Ex-Uber comms chief joins Facebook

Alex Belardinelli, Uber's former head of comms for Northern & Eastern Europe, has joined Facebook as communications director for Northern Europe.

Belardinelli (pictured) reports to EMEA vice president of comms Chris Norton in the role, which largely replaces that previously held by Anouska Ruane but covering a slightly different region.

Writing on his personal Facebook page, Belardinelli said: "It's been an incredible ride with Uber over the last three and a half years, helping the company through a vital period of change - from free illness & injury protections for drivers and new safety features to the Clean Air Plan to go all electric in London by 2025.

"But it's time for a new challenge, which is why I'm so excited to be joining Facebook as it embarks on the next phase of its journey. Really looking forward to working with the great team here as comms director for Northern Europe."

Belardinelli officially stepped down from Uber at the end of 2018.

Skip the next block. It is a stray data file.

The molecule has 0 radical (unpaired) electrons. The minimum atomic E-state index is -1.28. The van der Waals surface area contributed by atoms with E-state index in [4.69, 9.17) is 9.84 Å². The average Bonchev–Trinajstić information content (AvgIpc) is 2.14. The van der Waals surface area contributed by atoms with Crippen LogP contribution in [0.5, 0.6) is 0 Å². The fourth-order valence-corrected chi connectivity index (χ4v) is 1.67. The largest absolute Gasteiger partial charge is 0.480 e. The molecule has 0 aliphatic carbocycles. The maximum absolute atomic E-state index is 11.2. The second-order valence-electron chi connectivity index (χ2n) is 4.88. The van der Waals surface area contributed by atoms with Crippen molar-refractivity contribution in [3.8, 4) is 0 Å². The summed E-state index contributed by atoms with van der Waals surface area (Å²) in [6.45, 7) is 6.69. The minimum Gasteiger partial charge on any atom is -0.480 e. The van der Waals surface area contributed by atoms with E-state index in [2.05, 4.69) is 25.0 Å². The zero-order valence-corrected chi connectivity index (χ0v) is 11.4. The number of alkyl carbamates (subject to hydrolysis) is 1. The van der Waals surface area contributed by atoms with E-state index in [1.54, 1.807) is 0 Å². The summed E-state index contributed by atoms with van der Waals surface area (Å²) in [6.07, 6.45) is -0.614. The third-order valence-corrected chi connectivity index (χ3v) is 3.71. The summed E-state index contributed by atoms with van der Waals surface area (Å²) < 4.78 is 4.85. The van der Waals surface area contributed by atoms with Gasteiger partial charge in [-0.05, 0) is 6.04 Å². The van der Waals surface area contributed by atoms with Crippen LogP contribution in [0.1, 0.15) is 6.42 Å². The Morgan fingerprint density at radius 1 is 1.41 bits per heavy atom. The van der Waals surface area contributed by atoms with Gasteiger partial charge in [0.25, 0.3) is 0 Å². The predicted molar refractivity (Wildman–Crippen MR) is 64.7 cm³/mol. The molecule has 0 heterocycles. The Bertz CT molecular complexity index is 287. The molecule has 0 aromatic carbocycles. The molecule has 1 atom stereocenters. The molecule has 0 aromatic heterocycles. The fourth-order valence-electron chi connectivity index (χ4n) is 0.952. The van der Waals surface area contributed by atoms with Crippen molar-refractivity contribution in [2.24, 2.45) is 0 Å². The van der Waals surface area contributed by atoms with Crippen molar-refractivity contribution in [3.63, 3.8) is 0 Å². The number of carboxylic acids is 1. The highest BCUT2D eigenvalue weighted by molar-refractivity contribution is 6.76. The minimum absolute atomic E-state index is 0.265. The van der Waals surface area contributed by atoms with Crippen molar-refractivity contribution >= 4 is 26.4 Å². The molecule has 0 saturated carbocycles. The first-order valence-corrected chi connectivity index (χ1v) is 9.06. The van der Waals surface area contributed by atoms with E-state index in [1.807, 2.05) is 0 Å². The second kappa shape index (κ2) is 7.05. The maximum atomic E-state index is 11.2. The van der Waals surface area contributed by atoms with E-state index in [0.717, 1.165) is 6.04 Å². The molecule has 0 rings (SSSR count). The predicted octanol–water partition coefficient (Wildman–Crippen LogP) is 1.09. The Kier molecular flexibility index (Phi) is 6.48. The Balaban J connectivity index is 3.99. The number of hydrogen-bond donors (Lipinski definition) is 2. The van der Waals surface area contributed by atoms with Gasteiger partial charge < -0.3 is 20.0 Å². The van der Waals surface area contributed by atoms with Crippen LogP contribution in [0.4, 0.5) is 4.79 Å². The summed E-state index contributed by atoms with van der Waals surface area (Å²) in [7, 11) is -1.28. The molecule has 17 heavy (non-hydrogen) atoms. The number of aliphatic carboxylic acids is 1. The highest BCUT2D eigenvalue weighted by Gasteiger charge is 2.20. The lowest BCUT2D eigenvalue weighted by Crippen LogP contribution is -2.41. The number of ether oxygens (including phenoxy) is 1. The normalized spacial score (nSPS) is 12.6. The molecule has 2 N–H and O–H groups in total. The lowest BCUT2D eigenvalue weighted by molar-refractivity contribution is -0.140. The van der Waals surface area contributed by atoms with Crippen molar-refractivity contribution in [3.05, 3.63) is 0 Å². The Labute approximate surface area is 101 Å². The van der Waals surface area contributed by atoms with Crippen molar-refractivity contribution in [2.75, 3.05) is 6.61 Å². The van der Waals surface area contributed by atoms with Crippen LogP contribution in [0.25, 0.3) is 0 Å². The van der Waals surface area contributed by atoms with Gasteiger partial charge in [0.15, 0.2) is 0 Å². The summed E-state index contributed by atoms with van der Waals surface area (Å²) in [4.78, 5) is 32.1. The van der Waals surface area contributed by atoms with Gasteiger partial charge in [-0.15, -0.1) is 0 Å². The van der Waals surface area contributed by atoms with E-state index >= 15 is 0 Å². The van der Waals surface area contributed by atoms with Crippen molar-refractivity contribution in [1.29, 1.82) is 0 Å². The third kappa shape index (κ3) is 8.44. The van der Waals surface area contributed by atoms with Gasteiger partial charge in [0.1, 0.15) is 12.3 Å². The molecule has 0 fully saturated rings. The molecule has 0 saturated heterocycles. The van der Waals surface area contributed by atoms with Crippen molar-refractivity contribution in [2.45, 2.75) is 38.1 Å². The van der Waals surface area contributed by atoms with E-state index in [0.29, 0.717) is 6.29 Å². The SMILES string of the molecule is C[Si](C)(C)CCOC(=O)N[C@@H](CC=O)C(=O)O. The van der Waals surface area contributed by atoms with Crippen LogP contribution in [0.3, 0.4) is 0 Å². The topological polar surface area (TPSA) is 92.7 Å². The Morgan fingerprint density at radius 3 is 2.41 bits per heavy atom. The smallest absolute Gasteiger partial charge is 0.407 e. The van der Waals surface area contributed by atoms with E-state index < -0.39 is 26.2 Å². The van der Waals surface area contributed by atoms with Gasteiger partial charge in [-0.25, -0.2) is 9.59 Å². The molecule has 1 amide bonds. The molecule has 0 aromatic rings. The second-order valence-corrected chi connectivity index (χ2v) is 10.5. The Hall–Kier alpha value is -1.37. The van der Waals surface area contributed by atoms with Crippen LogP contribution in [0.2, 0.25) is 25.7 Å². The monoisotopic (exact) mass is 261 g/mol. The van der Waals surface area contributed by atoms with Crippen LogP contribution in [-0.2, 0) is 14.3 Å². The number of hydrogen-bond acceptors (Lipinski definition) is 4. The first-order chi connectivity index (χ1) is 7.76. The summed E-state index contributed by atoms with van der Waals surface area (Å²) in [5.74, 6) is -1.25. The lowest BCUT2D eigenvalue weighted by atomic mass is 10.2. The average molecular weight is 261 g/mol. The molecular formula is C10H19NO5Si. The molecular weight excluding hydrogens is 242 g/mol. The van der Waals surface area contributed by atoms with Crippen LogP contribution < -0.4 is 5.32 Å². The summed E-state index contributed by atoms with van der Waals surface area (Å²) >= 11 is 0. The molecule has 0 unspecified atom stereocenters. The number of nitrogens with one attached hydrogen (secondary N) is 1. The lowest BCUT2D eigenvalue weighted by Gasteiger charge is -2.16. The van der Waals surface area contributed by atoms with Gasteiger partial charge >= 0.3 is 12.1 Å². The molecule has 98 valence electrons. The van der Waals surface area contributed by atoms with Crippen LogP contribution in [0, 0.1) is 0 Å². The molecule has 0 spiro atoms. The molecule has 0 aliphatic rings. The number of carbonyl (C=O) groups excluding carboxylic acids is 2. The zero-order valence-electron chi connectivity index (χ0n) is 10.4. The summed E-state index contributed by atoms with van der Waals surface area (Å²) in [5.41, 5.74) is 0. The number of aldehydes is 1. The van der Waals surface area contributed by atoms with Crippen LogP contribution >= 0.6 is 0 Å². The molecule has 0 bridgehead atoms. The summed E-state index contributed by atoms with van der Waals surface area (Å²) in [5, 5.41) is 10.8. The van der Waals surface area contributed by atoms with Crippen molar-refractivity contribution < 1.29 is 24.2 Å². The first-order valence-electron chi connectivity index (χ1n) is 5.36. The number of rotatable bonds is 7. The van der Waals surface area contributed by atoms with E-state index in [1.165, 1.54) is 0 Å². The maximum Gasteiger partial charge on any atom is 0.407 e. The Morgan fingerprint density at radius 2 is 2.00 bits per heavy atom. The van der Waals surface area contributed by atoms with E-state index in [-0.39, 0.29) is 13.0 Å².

The former press secretary to ex-shadow chancellor Ed Balls joined the ride sharing company in 2015, initially as head of comms for the UK and Ireland. He was promoted to Northern & Eastern Europe comms chief last year, prior to the appointment of Lottie Dominiczak as head of communications for the UK.

Ruane left Facebook in November 2018 to become director of comms, EMEA for Tesla.

The social media giant's VP of communications, Caryn Marooney, announced last month that she was leaving the business after eight years. Marooney said in a post on the social network that she is working with head of policy and communications Nick Clegg, as well as CEO Mark Zuckerberg and COO Sheryl Sandberg, to search for a replacement.

Facebook endured an annus horribilis in 2018, seemingly constantly apologising for a PR crisis or being hauled in front of committees to explain its behaviour.

Its problems have continued into 2019. In recent days it has received criticism, alongside other social media platforms, for failing to adequately stop the spread of a livestream video of the fatal shooting at two New Zealand mosques on Friday.

Facebook said it had removed 1.5 million videos from its site within the first 24 hours of the livestream.

Read next:

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